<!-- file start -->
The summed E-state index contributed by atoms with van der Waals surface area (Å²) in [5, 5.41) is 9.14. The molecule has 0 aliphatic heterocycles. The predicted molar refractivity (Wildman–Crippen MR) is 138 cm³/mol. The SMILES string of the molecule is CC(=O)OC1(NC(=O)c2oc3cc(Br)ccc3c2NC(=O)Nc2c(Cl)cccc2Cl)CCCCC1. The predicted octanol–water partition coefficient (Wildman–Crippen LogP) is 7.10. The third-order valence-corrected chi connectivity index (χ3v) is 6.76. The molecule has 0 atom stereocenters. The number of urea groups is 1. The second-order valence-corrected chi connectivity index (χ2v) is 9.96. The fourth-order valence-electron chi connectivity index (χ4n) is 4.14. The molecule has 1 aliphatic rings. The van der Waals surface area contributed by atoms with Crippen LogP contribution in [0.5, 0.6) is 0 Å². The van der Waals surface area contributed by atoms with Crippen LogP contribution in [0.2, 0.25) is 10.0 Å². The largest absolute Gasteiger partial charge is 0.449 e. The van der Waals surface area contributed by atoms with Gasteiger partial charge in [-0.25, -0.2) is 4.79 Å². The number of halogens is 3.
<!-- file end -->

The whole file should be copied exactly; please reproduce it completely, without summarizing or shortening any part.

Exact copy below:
The summed E-state index contributed by atoms with van der Waals surface area (Å²) in [5, 5.41) is 9.14. The molecule has 0 aliphatic heterocycles. The predicted molar refractivity (Wildman–Crippen MR) is 138 cm³/mol. The SMILES string of the molecule is CC(=O)OC1(NC(=O)c2oc3cc(Br)ccc3c2NC(=O)Nc2c(Cl)cccc2Cl)CCCCC1. The predicted octanol–water partition coefficient (Wildman–Crippen LogP) is 7.10. The third-order valence-corrected chi connectivity index (χ3v) is 6.76. The molecule has 0 atom stereocenters. The number of urea groups is 1. The second-order valence-corrected chi connectivity index (χ2v) is 9.96. The fourth-order valence-electron chi connectivity index (χ4n) is 4.14. The molecule has 1 aliphatic rings. The van der Waals surface area contributed by atoms with Crippen LogP contribution in [0.5, 0.6) is 0 Å². The van der Waals surface area contributed by atoms with Crippen LogP contribution in [0.2, 0.25) is 10.0 Å². The largest absolute Gasteiger partial charge is 0.449 e. The van der Waals surface area contributed by atoms with Gasteiger partial charge in [-0.25, -0.2) is 4.79 Å². The number of halogens is 3.